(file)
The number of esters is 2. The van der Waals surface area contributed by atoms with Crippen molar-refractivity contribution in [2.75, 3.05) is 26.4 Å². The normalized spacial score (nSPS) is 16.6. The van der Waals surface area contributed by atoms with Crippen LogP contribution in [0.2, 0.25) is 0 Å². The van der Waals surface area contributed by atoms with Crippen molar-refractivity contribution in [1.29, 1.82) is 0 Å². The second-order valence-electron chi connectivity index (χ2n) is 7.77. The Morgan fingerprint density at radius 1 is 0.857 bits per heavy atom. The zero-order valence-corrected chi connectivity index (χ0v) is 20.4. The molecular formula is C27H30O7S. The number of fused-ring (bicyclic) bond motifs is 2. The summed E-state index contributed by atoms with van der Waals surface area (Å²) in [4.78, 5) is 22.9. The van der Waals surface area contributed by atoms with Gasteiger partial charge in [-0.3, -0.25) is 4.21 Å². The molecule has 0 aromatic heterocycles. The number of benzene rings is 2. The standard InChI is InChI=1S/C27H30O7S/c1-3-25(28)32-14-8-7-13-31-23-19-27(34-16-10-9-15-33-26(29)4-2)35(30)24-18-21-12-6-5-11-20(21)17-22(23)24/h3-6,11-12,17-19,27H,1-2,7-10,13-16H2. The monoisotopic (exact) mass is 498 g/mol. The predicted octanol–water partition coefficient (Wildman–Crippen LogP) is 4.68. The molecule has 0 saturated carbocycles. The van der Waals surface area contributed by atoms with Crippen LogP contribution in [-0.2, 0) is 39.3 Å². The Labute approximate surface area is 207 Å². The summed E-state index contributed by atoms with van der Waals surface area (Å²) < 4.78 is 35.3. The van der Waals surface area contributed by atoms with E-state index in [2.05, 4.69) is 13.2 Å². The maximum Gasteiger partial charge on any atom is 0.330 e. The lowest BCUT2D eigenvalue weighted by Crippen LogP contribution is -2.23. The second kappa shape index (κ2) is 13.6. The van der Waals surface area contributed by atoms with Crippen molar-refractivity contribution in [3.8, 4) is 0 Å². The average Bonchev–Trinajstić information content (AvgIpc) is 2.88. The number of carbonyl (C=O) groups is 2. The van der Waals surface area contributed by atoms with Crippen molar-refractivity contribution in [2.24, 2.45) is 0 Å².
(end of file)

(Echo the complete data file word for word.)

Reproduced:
The number of esters is 2. The van der Waals surface area contributed by atoms with Crippen molar-refractivity contribution in [2.75, 3.05) is 26.4 Å². The normalized spacial score (nSPS) is 16.6. The van der Waals surface area contributed by atoms with Crippen LogP contribution in [0.2, 0.25) is 0 Å². The van der Waals surface area contributed by atoms with Crippen molar-refractivity contribution in [1.29, 1.82) is 0 Å². The second-order valence-electron chi connectivity index (χ2n) is 7.77. The Morgan fingerprint density at radius 1 is 0.857 bits per heavy atom. The zero-order valence-corrected chi connectivity index (χ0v) is 20.4. The molecular formula is C27H30O7S. The number of fused-ring (bicyclic) bond motifs is 2. The summed E-state index contributed by atoms with van der Waals surface area (Å²) in [4.78, 5) is 22.9. The van der Waals surface area contributed by atoms with Gasteiger partial charge in [-0.3, -0.25) is 4.21 Å². The molecule has 0 aromatic heterocycles. The number of benzene rings is 2. The standard InChI is InChI=1S/C27H30O7S/c1-3-25(28)32-14-8-7-13-31-23-19-27(34-16-10-9-15-33-26(29)4-2)35(30)24-18-21-12-6-5-11-20(21)17-22(23)24/h3-6,11-12,17-19,27H,1-2,7-10,13-16H2. The monoisotopic (exact) mass is 498 g/mol. The predicted octanol–water partition coefficient (Wildman–Crippen LogP) is 4.68. The molecule has 0 saturated carbocycles. The van der Waals surface area contributed by atoms with Crippen LogP contribution in [-0.2, 0) is 39.3 Å². The Labute approximate surface area is 207 Å². The summed E-state index contributed by atoms with van der Waals surface area (Å²) < 4.78 is 35.3. The van der Waals surface area contributed by atoms with E-state index in [2.05, 4.69) is 13.2 Å². The maximum Gasteiger partial charge on any atom is 0.330 e. The lowest BCUT2D eigenvalue weighted by Crippen LogP contribution is -2.23. The second kappa shape index (κ2) is 13.6. The van der Waals surface area contributed by atoms with Crippen molar-refractivity contribution in [3.8, 4) is 0 Å². The average Bonchev–Trinajstić information content (AvgIpc) is 2.88. The number of carbonyl (C=O) groups is 2. The van der Waals surface area contributed by atoms with Crippen molar-refractivity contribution in [2.24, 2.45) is 0 Å².